This year's Wacken Open Air in Northern Germany has finished and all the metalheads have gone home. The 22nd festival housed a lot of bands from different genres, the headliners being Ozzy Osbourne, Motörhead and Judas Priest, but was also guested by bands such as Blind Guardian, Triptykon, Hail of Bullets, Mayhem and Sepultura. The bands I've chosen to highlight in my festival review are here because they did something to make me remember their performance.
What struck me first with these old-timers was the vocals. I've seen Judas Priest twice before, once at Roskilde Festival in 2008 and once at Priest Feast in 2009, but I've never seen frontman Rob Halford deliver such a stunningly impressive piece of vocal performance. Their stage show has always been fantastic with the coordinated headbanging and Halford's constantly changing of clothes, but on this last world tour of the legendary Judas Priest the entire band really went all-in for a terrific performance. The setlist was amazing, really capturing the essence of the title of the world tour "EPITAPH", as they played Priest classics from their entire carreer, from Rocka Rolla to Nostradamus. Even though the founding member K.K. Downing quit the band in early 2011, his replacement Richie Faulkner fit well within the band and you didn't really think about the missing Downing.
The overall performance was really good, although the typical Halford-songtraining (though shorter than normal) sort of ruined the flow of the set. The famous Painkiller song was a bit below par - vocal-performance-wise - compared to the other tracks, and though the crowd went wild with a vocal-less Breaking the Law, I feel that the audience could have needed a little more guidance on this particular track. All in all a good performance with great sound. Judas Priest did not disappoint on their last world-wide tour.
I had no idea what to expect. What I got was a Japanese quintet with a song catalogue ranging from heavy growl-driven metal to emo-ish rock with shrieking eardrum-shredding vocals. I was surprised at how easily lead singer Kyo could go from deep growls to high pitched screams in a split second, and even though the songs were greatly varied, Dir En Grey maintained a good flow in their performance. This was especially helped by the lack of talking in between songs, but I can't help but think that this language barrier-induced silence also made the band more alienated from the crowd. This lack of crowd contact didn't stop the album-current Japanese band from getting the message through, though, and they delivered a good show that most people probably wouldn't have seen coming on Wacken Open Air.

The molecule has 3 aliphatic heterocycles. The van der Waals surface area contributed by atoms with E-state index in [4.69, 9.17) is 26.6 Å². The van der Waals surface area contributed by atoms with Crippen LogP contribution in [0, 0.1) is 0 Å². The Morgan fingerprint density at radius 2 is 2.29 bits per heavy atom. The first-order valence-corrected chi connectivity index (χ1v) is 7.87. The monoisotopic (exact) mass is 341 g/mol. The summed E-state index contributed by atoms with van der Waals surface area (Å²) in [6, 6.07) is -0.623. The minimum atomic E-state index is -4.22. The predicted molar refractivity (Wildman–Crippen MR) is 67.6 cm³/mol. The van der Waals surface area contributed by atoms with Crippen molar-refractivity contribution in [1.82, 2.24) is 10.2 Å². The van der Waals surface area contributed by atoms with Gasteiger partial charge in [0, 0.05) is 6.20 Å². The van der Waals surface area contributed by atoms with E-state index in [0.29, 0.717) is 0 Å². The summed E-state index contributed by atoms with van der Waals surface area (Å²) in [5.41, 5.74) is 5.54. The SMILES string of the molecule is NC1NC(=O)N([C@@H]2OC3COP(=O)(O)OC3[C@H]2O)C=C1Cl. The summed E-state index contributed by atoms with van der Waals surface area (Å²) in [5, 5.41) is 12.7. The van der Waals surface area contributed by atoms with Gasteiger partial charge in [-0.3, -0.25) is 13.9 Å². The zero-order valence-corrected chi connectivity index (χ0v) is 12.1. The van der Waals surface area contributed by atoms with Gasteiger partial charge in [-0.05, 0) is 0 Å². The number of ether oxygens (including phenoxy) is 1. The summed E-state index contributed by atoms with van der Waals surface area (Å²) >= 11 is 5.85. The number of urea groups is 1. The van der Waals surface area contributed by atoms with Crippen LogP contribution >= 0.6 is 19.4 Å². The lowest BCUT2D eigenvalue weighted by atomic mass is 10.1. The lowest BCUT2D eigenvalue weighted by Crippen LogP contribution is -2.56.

The legendary frontman Tom G Warrior from Hellhammer, Celtic Frost and now Triptykon finally guested WOA again, and this legend must be experienced first hand. What I got was not what I had expected. Triptykon delivers the most impressive wall of sound I have ever borne witness to. Starting out with the Celtic Frost classic "Procreation of the Wicked" in a slower and much heavier version set the tone for that night's performance, which was to be slow, heavy and mindshattering. Warrior did very little talking, but this only helped the atmosphere of the show. Never before have I experienced a performance that in such a way made the darkness seem claustrophobic, like the darkness was closing in on the audience and nothing other existed at that very moment. Tom Warrior is a very scary looking man, and with more timeless classics from the Celtic Frost era and new masterpieces the small audience was made up by dedicated fans of Tom G Warrior. The soundguys did an outstanding job on the sound of Triptykon, but I feel that the performance and the songs in general became a little monotonous during the later parts of the show. Nonetheless this was truly a show of the mighty force that is Triptykon and its' creator, Tom G Warrior.